Hydrodynamic loads include the forces due to wave action and steady currents. Three wave theories are available in AUTOPIPE: Airy (linear), Stokes’ (up to 5th order) and Stream function. For this analysis, Stokes’ function wave theory is used. In AUTOPIPE, the water particle velocities computed with the selected wave theory are combined with the steady current to determine the distribution of instantaneous water particle velocity at the centerline of the submerged pipe body. Inertia, drag and lift forces due to waves and currents are automatically calculated using the Morison equation and the selected hydrodynamic force coefficients.

**Output**

AUTOPIPE has both hardcopy and screen output which can list the displacements, forces, moments, and stresses of each node point; the natural frequencies and corresponding translation and rotation point displacements for each active mode shape; the model listing; results and analysis summaries. Stresses can also be sorted from the highest to lowest stressed points (instead of by segment name and numerical sequence). Code checks are performed by AUTOPIPE by specifying applicable design codes.

**Riser Clamp Loads**

**Standard Riser Clamp Design Loads**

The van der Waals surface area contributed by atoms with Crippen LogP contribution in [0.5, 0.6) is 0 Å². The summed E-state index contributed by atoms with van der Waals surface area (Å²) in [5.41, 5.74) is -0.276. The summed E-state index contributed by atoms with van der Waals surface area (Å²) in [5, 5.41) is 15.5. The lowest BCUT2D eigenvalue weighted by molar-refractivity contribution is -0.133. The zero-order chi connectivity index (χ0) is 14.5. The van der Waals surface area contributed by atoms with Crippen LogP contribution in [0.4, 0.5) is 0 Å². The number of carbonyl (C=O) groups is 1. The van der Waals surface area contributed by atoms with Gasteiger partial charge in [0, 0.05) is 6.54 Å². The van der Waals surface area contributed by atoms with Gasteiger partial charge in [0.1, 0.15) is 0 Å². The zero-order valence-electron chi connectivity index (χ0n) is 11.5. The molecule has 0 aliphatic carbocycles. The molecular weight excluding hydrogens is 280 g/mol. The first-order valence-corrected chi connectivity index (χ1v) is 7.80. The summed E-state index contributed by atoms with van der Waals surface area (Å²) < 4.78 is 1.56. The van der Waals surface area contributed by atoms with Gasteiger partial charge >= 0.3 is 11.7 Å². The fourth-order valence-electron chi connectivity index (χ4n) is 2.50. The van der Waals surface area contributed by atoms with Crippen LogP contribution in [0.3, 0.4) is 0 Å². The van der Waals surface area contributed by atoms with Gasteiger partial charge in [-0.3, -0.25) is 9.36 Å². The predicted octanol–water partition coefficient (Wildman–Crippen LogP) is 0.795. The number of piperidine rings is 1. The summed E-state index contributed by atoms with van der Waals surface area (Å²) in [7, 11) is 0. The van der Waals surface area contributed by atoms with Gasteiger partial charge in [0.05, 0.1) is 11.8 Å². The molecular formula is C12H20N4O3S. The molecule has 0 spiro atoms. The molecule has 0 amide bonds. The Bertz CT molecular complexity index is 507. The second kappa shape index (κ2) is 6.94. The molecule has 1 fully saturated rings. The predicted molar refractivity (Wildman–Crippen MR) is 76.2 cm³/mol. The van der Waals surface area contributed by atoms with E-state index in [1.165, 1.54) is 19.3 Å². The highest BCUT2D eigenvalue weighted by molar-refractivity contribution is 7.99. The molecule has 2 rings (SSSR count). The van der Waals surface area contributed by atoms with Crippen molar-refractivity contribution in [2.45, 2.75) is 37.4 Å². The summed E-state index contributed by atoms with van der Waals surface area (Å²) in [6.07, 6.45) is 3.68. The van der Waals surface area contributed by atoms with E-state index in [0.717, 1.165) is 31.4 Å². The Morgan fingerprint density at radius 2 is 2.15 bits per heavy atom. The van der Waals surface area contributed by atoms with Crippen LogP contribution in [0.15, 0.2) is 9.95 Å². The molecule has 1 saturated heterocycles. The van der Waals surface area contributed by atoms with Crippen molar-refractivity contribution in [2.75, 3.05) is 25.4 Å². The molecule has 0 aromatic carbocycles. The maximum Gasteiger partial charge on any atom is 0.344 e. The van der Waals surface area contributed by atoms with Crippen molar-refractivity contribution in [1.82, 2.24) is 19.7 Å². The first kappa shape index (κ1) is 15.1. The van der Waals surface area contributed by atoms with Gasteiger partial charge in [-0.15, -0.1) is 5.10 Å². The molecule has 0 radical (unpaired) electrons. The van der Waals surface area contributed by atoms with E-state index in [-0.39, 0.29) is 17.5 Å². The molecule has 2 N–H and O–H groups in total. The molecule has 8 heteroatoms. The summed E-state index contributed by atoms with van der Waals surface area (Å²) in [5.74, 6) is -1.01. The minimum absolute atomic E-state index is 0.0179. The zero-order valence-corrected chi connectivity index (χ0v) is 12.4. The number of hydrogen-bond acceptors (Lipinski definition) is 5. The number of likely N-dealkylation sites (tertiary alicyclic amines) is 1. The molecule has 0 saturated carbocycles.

A series of standard riser clamps for pipe sizes diameter have been can be developed.

**Flange Analyses**

**Subsea Flange**

The maximum loadings at the flange nodes are taken to check the flange and bolt integrities under the extreme loads condition.

**ASSUMPTIONS**

**Riser Span**

- The ambient temperature is taken as the minimum seabed surface temperature
- For VIV analysis, the end fixity is assumed to be pinned-fixed condition for underwater clamps
- No marine growth is considered during installation and hydrotest.
- At least 50% wall loss is taken into consideration during operations
- The hydrotest temperature is assumed as 30°C.

**Riser Stress Analysis**

- The ambient temperature considered in the analysis is the minimum seabed
- The pipeline is assumed to be straight with no lateral or vertical curvature. As such the full pipeline expansion is applied.
- The pipeline is not buried and resting essentially on the seabed with minimal penetration into the seabed.
- Pipeline and riser sections are assumed to be internally corroded

**corrosion allowance for operating condition.**

- The maximum wave height is applied to the riser.
- No marine growth is considered during installation and hydrotest.
- The riser is assumed to be operating at the design pressure and design
- Jacket displacement for platform shall be considered in this stress

**RESULTS AND DISCUSSION**

Vortex induced vibration, riser in-place stress analyses and flange design calculations shall be carried out on both risers.

**Subsea Tie-In Flanges**

The AUTOPIPE stress analysis output also provides the forces and moments at any defined location.The flange supplier shall perform calculations in order to check the strength of the proposed flange rating when subjected to forces and moments.

Flange dimensions shall be such that the stresses in the flange calculated in accordance to regulations, do not exceed the allowable flange stresses.The stress check is done on the weld neck flange. The supplier should finalize the stress check on the weld neck, swivel and misalignment flanges.